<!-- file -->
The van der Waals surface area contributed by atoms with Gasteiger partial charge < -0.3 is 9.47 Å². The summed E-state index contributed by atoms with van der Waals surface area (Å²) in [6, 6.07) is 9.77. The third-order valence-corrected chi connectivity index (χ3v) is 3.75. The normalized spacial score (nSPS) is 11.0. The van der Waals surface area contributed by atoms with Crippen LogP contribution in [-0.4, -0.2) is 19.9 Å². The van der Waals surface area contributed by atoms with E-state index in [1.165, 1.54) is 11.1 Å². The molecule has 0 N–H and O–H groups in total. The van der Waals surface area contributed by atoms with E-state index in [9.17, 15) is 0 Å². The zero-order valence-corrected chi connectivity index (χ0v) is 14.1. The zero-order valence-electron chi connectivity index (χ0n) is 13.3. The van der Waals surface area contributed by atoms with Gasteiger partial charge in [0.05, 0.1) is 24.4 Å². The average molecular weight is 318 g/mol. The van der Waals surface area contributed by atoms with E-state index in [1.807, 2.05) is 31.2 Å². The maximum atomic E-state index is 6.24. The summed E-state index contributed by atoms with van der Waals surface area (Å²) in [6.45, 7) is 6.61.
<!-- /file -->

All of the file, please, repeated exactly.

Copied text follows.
The van der Waals surface area contributed by atoms with Gasteiger partial charge < -0.3 is 9.47 Å². The summed E-state index contributed by atoms with van der Waals surface area (Å²) in [6, 6.07) is 9.77. The third-order valence-corrected chi connectivity index (χ3v) is 3.75. The normalized spacial score (nSPS) is 11.0. The van der Waals surface area contributed by atoms with Crippen LogP contribution in [-0.4, -0.2) is 19.9 Å². The van der Waals surface area contributed by atoms with E-state index in [1.165, 1.54) is 11.1 Å². The molecule has 0 N–H and O–H groups in total. The van der Waals surface area contributed by atoms with E-state index in [9.17, 15) is 0 Å². The zero-order valence-corrected chi connectivity index (χ0v) is 14.1. The zero-order valence-electron chi connectivity index (χ0n) is 13.3. The van der Waals surface area contributed by atoms with Gasteiger partial charge in [0.05, 0.1) is 24.4 Å². The average molecular weight is 318 g/mol. The van der Waals surface area contributed by atoms with E-state index in [1.807, 2.05) is 31.2 Å². The maximum atomic E-state index is 6.24. The summed E-state index contributed by atoms with van der Waals surface area (Å²) in [6.45, 7) is 6.61.